For language acquisition, CI is necessary, and no one disputes it. For full inclusion of all students, no one can deny that tapping into what every human is hard-wired for (i.e. language acquisition) is the more universal practice and responsible choice as educators.
The messages students listen to or read are received as Input. When students understand those messages, they receive Comprehensible Input.
Teachers often provide CI in ways that involve a significant amount of student interaction (e.g. storytelling, questioning, acting). During this interaction, students could nod, for example, in order to express meaning. Students don’t have to speak, at least not before they’re ready to do so on their own (i.e. not forced). Speaking is Output, not Input. Some argue that Output is just as crucial as Input, citing Merrill Swain’s Output Hypothesis as support. Yet, in 1995, Swain—herself—called the Output Hypothesis “somewhat speculative” (p. 125).
Teachers usually explicitly draw attention to grammatical features in the native language, so there is no CI, let alone any Input during this instruction.
The only time explicitly teaching grammar might contain CI is if it is done in the target language. However, the messages don’t just have to be understandable on an equivalent basis (e.g. nōminātīvus = nominative/subject), but also in concept due to the abstract nature of grammar. Most students don’t even possess this knowledge of their native language, which is why conventional teachers lament having to teach about the native language grammar—in the native language itself—which also means no CI.
So, there is a low likelihood of providing CI while explicitly teaching grammar to the few who comprehend grammar. In that sense, CI and explicit grammar are usually incompatible for most students. N.B. “Usually…most…,” and not “even after 3 years…for all students…”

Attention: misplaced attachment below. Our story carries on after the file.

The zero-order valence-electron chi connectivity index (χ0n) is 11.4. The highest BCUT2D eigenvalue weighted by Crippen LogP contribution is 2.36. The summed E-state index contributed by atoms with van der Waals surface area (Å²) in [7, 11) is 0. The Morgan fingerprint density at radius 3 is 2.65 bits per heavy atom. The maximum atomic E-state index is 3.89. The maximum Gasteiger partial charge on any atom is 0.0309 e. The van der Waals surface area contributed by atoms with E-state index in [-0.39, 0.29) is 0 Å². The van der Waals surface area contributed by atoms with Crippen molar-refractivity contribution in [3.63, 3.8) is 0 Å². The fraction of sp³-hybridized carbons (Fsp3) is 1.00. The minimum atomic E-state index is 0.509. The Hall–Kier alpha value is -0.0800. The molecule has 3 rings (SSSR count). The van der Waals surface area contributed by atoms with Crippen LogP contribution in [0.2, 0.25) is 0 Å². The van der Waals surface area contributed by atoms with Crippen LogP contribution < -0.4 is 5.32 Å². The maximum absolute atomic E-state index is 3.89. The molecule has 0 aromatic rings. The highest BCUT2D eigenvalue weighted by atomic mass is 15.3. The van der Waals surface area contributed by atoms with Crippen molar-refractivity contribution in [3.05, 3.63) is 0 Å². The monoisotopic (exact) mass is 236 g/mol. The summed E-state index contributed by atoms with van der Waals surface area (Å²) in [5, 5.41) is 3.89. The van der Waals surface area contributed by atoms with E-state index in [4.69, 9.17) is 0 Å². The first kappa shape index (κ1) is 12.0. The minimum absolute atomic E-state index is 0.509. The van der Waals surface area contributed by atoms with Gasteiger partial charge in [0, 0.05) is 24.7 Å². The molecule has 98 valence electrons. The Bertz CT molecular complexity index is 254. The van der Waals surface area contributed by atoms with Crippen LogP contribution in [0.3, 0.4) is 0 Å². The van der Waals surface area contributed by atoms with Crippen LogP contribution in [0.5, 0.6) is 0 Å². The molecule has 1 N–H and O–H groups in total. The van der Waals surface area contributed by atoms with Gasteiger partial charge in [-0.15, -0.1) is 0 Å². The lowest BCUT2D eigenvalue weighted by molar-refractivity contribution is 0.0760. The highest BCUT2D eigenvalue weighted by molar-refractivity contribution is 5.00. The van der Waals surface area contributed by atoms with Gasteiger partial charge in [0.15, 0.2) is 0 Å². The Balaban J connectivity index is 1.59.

Beyond that low likelihood of providing CI while explicitly teaching grammar, there is also the role of purpose and utility. Few want to learn about language per se without any other purpose, and grammatical terms are limited in their application (vs. high-frequency vocab used in a variety of contexts).
There are reasons for teaching what is necessary (i.e. CI), and reasons for teaching what might* be beneficial (i.e. explicit grammar), but every teacher must decide when, and when not to provide CI.
5 thoughts on “What CI Isn’t”
While I do not teach Russian, I would like to know if there is something else than mainly grammar teaching. I have a colleague who learned that students need to know all the different web conjugations etc before they can learn Russian. There have to be different and successful approaches to teaching Russian. Any suggestions?
Yes, there are over 100 posts on this blog advocating for something other than explicit grammar instruction. Your colleague is wrong, sadly (https://magisterp.com/2017/06/14/but-i-learned-to-read-latin-through-grammar-nope-no-you-didnt/).
A more successful, and universal approach would be to focus on meaning (not grammar) while communicating with a purpose other than learning about the language itself. Beyond that, it’a a matter of discovering methods, techniques, and strategies used to teach that way.
Storytelling (or Storyasking) is a good place to start (https://tprsbooks.com/workshops), and you’ll want to see what Katy’s Paukova and Michelle Whaley are able to do with Russian & Storytelling.
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